The Fire

by Nin Andrews

Nin Andrews

A woman lights herself on fire again and again. Each time she thinks she can control the fire, or at least delay the progress of its flames. The little flames that singe the surface of her tiny blonde hairs and race up her arms and legs. When the heat rises, she takes a sip of ice water. Then a glass, a quart, a gallon. She breathes in to the count of ten and exhales slowly to the count of twenty. Next she counts to fifty. Then one hundred. She tries to blow out the flames one by one. Nights she runs into the streets like a human torch, crying out when she can not sleep. Days she visits therapists who prescribe pills. Pills and more pills. She collects them until she has hundreds, then thousands. Then she swallows them all. Oh yes, she takes them all at once. Nothing works. Her desperation fans the fire. Her desperation becomes the fire. Sometimes she even talks to the flames. Go away! Now! The fire never listens. It can't. The fire keeps blazing inside her lips, guts, and groin. The fire knows what every fire knows. It must do only what she commands. It knows that Go away means, Come. Now! More! It has no choice but to fry her again and again.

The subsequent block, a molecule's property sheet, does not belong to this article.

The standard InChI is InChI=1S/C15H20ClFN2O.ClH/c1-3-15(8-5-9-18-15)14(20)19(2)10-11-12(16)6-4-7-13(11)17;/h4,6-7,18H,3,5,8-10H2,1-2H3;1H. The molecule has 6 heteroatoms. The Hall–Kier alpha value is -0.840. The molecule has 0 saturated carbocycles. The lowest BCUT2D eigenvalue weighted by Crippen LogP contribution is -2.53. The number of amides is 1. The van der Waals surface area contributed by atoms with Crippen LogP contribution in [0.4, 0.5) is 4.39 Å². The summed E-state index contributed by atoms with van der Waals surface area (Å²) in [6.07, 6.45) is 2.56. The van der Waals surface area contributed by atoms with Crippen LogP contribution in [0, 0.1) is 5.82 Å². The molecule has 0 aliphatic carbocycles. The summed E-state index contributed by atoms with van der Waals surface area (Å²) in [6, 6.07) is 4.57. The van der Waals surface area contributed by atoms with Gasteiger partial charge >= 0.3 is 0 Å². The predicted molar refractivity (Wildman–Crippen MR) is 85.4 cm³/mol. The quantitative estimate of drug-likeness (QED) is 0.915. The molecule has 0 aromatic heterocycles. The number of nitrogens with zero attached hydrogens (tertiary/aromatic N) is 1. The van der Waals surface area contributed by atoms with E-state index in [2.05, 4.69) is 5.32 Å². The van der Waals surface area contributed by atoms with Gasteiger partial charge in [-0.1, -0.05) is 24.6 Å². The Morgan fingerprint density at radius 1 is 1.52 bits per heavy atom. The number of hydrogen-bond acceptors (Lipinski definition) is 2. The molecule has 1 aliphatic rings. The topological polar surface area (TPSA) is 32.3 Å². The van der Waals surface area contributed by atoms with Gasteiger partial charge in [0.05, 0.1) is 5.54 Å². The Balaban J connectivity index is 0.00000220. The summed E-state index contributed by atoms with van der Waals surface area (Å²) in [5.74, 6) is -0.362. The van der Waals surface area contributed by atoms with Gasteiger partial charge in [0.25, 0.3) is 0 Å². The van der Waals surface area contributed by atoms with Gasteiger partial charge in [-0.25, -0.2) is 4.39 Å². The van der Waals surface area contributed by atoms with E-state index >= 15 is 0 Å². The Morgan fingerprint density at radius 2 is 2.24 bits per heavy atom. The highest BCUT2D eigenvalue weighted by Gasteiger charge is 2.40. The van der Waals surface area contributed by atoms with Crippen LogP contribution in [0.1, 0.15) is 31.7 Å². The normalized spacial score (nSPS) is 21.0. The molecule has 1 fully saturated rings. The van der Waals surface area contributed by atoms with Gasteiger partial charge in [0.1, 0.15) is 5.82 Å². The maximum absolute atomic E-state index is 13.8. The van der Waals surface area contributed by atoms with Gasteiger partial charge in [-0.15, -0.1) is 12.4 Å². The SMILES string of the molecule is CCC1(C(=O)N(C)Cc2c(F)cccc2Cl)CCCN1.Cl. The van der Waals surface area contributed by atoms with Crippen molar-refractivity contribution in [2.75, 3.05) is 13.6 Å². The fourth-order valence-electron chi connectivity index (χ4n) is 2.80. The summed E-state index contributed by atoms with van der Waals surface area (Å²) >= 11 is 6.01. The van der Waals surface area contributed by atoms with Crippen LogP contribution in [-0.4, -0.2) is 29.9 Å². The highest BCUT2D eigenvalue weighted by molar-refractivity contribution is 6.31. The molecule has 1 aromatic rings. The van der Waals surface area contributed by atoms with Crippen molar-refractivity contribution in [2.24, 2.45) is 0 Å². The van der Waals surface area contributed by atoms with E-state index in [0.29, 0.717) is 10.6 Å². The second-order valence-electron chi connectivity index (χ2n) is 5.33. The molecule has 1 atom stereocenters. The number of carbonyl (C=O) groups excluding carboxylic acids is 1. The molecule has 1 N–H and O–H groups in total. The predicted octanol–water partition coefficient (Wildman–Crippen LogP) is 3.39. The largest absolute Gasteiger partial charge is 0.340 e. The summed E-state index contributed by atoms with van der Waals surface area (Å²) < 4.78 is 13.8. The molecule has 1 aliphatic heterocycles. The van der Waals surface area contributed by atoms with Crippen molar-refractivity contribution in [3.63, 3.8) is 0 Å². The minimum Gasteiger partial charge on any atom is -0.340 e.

Last updated May 21, 2013